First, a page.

By Jim Schutze
By Rachel Watts
By Lauren Drewes Daniels
By Anna Merlan
By Lee Escobedo
"You and your staff did not deliver on multiple significant deadlines regarding the audit and the budget. I had to get involved in many items delegated to you and your staff because the work was not getting done," he wrote. "The political implications of the deficiencies in your division have been detrimental to the success of the district. The audit has created a creditability gap in the community."
Still, the district's money problems can't be explained by the job performance of one individual whom Hinojosa himself hired a year earlier. In Hinojosa's three full years as superintendent, the district spent more than its final budget in two of them, including more than $50 million in the recently concluded 2008 fiscal year.
State revenues did come in above projections during all three of Hinojosa's budgets, but they were only enough to cover budget deficits in the first two fiscal years. In 2008, however, the deficit was so gaping that no state windfall could make up the difference. And the district is again projected to bust its 2009 budget.
Hinojosa will not engage in specifics about the financial crisis that caused 375 teachers to lose their jobs. Neither he nor DISD board president Jack Lowe seems inclined to examine past mistakes to ensure the district doesn't repeat them.
"I have very little interest in trying to figure out who to blame for this," says Lowe, former CEO of construction giant TD Industries and Hinojosa's staunchest supporter on the board. "I'm trying to look out the front windshield, make sure it doesn't happen again and get back to the business of educating kids."
It's something of a ritual for him—each Wednesday—when Hinojosa makes it his business to get back to the classroom and visit the schools in his district. It's also something of a media show, allowing reporters to see him in his element, touring the grounds, talking to principals, teachers, even janitors, engaged in informed, even humorous conversation about classroom instruction and teacher training. On tour, he cuts a different figure than the dour man seen twice a month at school board meetings.
Since becoming superintendent, Hinojosa has visited all 255 schools in the district—and most of them twice. On this Wednesday morning in November, he travels to Edna Rowe Elementary School, a recognized school in East Dallas near Pleasant Grove.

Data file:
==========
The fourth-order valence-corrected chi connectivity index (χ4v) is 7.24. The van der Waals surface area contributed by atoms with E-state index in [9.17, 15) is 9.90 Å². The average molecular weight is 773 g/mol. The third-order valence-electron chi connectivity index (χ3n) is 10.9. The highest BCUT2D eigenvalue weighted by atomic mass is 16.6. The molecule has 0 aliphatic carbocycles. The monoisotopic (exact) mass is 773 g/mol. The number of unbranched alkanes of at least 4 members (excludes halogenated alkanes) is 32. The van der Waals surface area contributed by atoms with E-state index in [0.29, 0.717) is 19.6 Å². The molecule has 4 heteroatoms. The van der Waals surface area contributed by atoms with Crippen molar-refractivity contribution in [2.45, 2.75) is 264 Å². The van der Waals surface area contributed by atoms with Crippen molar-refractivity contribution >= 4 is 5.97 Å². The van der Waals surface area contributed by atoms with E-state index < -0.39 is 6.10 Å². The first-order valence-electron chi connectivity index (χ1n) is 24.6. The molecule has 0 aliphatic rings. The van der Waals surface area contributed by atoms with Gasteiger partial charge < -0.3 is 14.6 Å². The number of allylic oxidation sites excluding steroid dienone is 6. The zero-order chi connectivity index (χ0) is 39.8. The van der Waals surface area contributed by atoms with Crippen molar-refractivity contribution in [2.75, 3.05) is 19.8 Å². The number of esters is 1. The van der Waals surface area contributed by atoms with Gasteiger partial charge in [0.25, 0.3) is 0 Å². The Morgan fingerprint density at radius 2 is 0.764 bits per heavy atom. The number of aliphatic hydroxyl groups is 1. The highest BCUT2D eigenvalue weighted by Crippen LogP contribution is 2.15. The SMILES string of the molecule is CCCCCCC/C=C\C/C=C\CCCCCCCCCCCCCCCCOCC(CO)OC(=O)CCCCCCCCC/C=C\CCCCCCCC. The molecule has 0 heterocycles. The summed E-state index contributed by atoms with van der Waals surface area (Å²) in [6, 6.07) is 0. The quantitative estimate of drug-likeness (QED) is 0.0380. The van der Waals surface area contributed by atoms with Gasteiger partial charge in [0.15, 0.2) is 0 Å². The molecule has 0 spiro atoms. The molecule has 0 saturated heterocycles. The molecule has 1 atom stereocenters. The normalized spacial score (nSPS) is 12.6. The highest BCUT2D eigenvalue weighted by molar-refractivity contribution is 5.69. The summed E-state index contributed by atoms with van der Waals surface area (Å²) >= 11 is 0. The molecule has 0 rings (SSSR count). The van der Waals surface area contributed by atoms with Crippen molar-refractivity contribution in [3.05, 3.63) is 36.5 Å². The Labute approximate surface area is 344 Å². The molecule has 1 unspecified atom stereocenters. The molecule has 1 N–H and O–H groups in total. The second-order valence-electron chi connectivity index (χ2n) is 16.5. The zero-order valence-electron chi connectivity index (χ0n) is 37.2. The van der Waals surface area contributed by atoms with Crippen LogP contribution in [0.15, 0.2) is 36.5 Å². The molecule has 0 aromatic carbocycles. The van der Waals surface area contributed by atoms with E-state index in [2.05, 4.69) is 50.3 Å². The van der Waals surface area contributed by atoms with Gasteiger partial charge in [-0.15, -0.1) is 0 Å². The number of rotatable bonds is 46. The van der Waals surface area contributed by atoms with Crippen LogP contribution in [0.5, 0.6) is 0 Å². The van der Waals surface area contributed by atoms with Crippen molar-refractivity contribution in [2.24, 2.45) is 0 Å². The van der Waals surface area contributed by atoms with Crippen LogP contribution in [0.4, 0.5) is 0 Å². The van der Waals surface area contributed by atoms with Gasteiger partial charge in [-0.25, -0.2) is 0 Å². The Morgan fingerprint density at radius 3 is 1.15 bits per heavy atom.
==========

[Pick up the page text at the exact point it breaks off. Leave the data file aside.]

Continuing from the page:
Hinojosa doesn't enter any classes. He just peers inside, and if a kid spots the stern-looking man in a pricey suit, the superintendent will quickly leave. But a fleeting glance can reveal a lot. When Hinojosa looks into a classroom, he wants to see desks facing each other and students working in groups. He hopes to see kids discussing reading assignments or math problems as a teacher either guides their discussion or works one-on-one with a struggling student.
This is the process he referred to at the school board meeting—the meeting riddled with insult and accusation—as "accountable talk."
At Edna Rowe and the two other elementary schools he visits—Bayles and Mount Auburn—there are classes of engaged, orderly kids bunched in small groups, talking quietly about the day's lesson. Essays, word problems and Venn diagrams are taped on the walls. No heads are flopped on desks, no rambunctious kids in the hall when class lets out.
"What you saw was not an accident," Hinojosa later says. "It was by design, and that's what we're doing system-wide."
Since Hinojosa became superintendent, the district has improved its scores in the high-stakes accountability TAKS (Texas Assessment of Knowledge and Skills) tests. Many of these gains were modest, usually registering just a few percentage points higher, but they happened across the board in nearly every core subject. As a result of the district's improved test scores, DISD now has more than 100 exemplary and recognized schools, twice as many as it did when Hinojosa became superintendent—a greater percentage of exemplary and recognized schools than any of the state's six big urban districts with the exception of Houston.
Of course, test scores don't tell the whole story. In December 2005, the National Center for Educational Achievement, an Austin-based nonprofit, conducted an educational audit of the district and released a series of highly detailed recommendations. The firm followed the district for three years and in November announced its findings: The district had made strong progress in meeting most of its recommendations, from bilingual staffing to professional development to how the district teaches core subjects such as math, science and reading. "They came in last month and said it was stunning what we accomplished the last three years," Lowe says.
Not everything is stellar in every classroom. DISD has 21 academically unacceptable high schools, more than any district in the state—four more than it did three years ago. The school system also owns one of the worst graduation rates in the country, although Hinojosa inherited that problem.
Still, the superintendent, for all his flaws on the business side, does have a common-sense academic philosophy that seems tailor-made for a large, multi-ethnic urban district like Dallas. He wants every regular school in DISD to teach the same thing at the same time. This may sound stifling, but consider how it was three years ago. There was no guarantee that a fifth-grader at DeGolyer Elementary in Northwest Dallas and his counterpart at Adelle Turner in South Oak Cliff were covering the same class subjects. One student might be learning how to add fractions in September, while the other might not arrive at that lesson until December.